From the spectacular Independence Day fireworks display in the sky over Sombrero Beach to the frenzy under the water during lobster mini season, July is an active month here in Marathon.
Reef and wrecks
On the reef and wrecks, there’s tons of fishing action for all the snapper varieties plus the occasional grouper.
The mangrove snapper are making their way from the bay and gulf areas out to the reef edge to spawn. And, while they’re there, they eat. A lot.
Catch the mangroves near the bottom by using small live baits, such as pinfish and ballyhoo, fished on a 3/8- to ½-ounce jighead. If they are in your slick, use chunked-up pinfish or ballyhoo on Owner SSW 2/0 hooks with Seaguar 20-pound fluorocarbon leaders.
The yellowtail snapper bite is still pretty good, with the 60- to 90-foot depths typically working best.
Here, you should use small cut baits, such as ballyhoo pieces and bonita bellies, fished on Owner Mutu Light #4 hooks with Seaguar 15-pound fluoro.
Mutton snapper are spawning on the wrecks in 100-250 feet of water. Live ballyhoo is by far the superior bait for them, but pinfish and pilchards are also excellent. We use Owner AKI 4/0 hooks with Seaguar 40-pound fluoro leaders that are 15 feet long.
A great place to start looking for the muttons are the artificial reefs marked on any chart available at the local tackle shop. These areas also hold jack crevalle, amberjack and the occasional grouper.
Successful summertime snapper fishing requires ample amounts of chum. We like to enhance our store-bought blocks of chum with products from Aquatic Nutrition Sportfishing Chum. For the mangroves and muttons, we use Chum Drop. And, for the yellowtails, we find their Yellowtail Up product makes a huge difference. Ask your local bait shop for Aquatic Nutrition products or order them online.
Offshore, there’s still plenty of dolphin around. Just be sure to have your measuring stick handy as they tend to be on the short end this time of the year.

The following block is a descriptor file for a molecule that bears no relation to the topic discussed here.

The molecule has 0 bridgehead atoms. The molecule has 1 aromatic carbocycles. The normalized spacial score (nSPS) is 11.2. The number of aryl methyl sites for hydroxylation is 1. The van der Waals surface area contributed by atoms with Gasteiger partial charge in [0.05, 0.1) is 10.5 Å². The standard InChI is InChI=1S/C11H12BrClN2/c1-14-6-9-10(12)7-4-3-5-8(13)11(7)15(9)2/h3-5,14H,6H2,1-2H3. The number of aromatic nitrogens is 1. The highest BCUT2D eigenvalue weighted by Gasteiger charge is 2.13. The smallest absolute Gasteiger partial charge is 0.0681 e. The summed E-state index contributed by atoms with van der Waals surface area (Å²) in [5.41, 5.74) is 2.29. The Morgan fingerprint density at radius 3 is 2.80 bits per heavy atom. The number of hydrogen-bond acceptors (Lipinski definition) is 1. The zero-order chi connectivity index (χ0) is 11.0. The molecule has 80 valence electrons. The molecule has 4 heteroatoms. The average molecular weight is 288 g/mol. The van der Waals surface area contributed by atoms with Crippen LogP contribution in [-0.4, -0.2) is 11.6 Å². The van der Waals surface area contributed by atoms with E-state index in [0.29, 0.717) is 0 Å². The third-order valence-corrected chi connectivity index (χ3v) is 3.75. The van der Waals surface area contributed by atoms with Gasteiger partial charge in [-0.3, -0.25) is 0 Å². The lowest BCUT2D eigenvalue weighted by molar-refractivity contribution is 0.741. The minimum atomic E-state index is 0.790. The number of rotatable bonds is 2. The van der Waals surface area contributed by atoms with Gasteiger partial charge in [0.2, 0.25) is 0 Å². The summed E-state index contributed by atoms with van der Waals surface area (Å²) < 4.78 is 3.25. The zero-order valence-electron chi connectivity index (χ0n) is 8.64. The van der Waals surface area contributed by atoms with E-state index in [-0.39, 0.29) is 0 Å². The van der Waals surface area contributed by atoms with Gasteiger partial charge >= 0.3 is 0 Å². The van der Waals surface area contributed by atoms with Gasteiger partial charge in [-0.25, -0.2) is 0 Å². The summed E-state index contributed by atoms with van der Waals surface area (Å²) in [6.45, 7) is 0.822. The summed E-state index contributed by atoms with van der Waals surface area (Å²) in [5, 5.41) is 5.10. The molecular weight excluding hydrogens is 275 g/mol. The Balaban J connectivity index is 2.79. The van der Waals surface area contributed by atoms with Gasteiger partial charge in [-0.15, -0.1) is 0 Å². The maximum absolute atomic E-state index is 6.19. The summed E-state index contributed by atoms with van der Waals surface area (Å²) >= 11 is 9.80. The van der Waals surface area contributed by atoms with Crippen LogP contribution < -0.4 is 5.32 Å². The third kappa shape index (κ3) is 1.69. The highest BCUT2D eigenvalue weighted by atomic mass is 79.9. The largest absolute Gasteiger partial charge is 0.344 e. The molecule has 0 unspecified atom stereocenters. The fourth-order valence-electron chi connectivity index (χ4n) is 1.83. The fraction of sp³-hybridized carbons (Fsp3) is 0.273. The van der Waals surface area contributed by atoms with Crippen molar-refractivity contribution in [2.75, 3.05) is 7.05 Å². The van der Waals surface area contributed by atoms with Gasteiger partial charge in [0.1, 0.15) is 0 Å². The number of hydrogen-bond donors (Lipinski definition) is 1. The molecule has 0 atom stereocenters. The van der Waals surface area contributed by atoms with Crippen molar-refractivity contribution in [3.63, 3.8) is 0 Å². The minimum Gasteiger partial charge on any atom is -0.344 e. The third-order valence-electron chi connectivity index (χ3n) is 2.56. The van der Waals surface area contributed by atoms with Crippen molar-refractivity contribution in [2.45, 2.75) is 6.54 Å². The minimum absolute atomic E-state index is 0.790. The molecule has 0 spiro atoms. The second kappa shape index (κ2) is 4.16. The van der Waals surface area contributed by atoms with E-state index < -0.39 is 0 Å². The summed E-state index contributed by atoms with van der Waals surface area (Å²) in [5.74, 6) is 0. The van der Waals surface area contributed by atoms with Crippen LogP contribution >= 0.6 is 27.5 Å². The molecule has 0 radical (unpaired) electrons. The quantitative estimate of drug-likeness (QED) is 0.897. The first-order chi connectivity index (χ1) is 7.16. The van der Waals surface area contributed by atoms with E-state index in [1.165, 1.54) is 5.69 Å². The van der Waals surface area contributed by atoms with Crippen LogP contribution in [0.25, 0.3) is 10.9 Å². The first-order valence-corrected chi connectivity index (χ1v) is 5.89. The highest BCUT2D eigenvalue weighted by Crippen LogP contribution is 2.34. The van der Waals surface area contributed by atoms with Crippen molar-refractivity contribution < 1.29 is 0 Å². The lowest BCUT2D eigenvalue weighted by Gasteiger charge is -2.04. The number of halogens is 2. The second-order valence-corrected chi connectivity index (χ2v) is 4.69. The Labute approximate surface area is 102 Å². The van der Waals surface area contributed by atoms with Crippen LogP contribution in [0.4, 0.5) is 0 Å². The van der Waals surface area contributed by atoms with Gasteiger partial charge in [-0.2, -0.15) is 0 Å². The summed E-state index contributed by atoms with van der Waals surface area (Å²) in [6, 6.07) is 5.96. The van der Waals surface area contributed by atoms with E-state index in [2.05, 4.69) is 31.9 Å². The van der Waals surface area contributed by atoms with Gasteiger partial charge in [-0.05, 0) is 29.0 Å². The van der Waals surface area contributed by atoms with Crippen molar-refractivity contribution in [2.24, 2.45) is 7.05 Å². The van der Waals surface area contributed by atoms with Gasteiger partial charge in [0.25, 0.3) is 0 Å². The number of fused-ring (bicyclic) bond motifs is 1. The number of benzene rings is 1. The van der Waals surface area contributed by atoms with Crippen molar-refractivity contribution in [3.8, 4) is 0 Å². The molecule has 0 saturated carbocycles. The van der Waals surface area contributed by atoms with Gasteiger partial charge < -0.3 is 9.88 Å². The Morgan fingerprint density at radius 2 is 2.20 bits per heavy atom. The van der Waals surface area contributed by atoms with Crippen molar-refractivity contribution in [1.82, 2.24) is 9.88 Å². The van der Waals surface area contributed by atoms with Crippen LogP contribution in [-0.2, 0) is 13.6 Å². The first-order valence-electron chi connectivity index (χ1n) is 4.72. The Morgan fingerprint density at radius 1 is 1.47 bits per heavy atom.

Remember, dolphin need to measure 20 inches to the fork of the tail in order to be keepers.
For all your summertime fishing, early morning or late evening is more productive than the middle of the day.
Lobster season is upon us
Midday should be reserved for exploring the reef with your snorkel and fins, lobstering during mini season, discovering the area watering holes or napping.
The two-day Sport Lobster Season (known locally as lobster mini season) is July 27 and 28 this year. We encourage all to join us for great fun with tasty rewards.
At the same time, we ask you to exercise caution, as our waters will be congested with boats and snorkelers, and please adhere to the regulations.
Better than watching sharks on TV.
Shallow water shark fishing on the bay grass flats and inshore wrecks has been excellent for both lemons and blacktips, with the occasional bull and tiger also making an appearance.
Most of the blacktip sharks average three to four feet in length and are great sport on light tackle. The lemon sharks are in the four- to seven-foot range and put up quite a fight when matched with spinning gear. Catch-and-release shark fishing in waters as shallow as four to five feet, with sharks swarming around the boat, makes for awesome summer fun fishing.